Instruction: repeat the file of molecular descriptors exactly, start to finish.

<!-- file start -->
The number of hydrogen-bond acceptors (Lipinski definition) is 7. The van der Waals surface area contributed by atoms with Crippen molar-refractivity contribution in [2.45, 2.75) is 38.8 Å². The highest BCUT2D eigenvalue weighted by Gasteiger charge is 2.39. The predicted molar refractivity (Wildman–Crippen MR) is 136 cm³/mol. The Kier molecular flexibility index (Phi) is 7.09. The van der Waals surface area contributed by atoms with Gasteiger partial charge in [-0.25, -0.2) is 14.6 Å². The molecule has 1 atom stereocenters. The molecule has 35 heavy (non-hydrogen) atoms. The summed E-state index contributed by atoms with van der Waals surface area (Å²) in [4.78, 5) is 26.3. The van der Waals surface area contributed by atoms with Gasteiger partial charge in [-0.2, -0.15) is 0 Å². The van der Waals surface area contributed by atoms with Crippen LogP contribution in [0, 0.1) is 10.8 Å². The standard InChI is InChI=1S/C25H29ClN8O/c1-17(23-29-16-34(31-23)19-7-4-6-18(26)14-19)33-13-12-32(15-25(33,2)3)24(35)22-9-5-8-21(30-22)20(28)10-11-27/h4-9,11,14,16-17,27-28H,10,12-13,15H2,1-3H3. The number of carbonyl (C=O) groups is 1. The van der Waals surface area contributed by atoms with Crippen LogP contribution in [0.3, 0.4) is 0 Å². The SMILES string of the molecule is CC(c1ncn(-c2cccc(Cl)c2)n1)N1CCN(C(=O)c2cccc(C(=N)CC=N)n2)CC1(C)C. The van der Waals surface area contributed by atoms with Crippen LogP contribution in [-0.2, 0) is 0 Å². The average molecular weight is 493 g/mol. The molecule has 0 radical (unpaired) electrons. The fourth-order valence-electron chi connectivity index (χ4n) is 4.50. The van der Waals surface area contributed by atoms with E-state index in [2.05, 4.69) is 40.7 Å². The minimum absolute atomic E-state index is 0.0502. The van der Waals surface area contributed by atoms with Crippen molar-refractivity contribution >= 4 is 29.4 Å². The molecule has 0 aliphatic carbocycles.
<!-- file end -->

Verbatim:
The number of hydrogen-bond acceptors (Lipinski definition) is 7. The van der Waals surface area contributed by atoms with Crippen molar-refractivity contribution in [2.45, 2.75) is 38.8 Å². The highest BCUT2D eigenvalue weighted by Gasteiger charge is 2.39. The predicted molar refractivity (Wildman–Crippen MR) is 136 cm³/mol. The Kier molecular flexibility index (Phi) is 7.09. The van der Waals surface area contributed by atoms with Gasteiger partial charge in [-0.25, -0.2) is 14.6 Å². The molecule has 1 atom stereocenters. The molecule has 35 heavy (non-hydrogen) atoms. The summed E-state index contributed by atoms with van der Waals surface area (Å²) in [4.78, 5) is 26.3. The van der Waals surface area contributed by atoms with Gasteiger partial charge in [-0.2, -0.15) is 0 Å². The van der Waals surface area contributed by atoms with Crippen LogP contribution in [0, 0.1) is 10.8 Å². The standard InChI is InChI=1S/C25H29ClN8O/c1-17(23-29-16-34(31-23)19-7-4-6-18(26)14-19)33-13-12-32(15-25(33,2)3)24(35)22-9-5-8-21(30-22)20(28)10-11-27/h4-9,11,14,16-17,27-28H,10,12-13,15H2,1-3H3. The number of carbonyl (C=O) groups is 1. The van der Waals surface area contributed by atoms with Crippen LogP contribution in [0.3, 0.4) is 0 Å². The SMILES string of the molecule is CC(c1ncn(-c2cccc(Cl)c2)n1)N1CCN(C(=O)c2cccc(C(=N)CC=N)n2)CC1(C)C. The van der Waals surface area contributed by atoms with Crippen LogP contribution in [-0.2, 0) is 0 Å². The average molecular weight is 493 g/mol. The molecule has 0 radical (unpaired) electrons. The fourth-order valence-electron chi connectivity index (χ4n) is 4.50. The van der Waals surface area contributed by atoms with E-state index in [2.05, 4.69) is 40.7 Å². The minimum absolute atomic E-state index is 0.0502. The van der Waals surface area contributed by atoms with Crippen molar-refractivity contribution >= 4 is 29.4 Å². The molecule has 0 aliphatic carbocycles.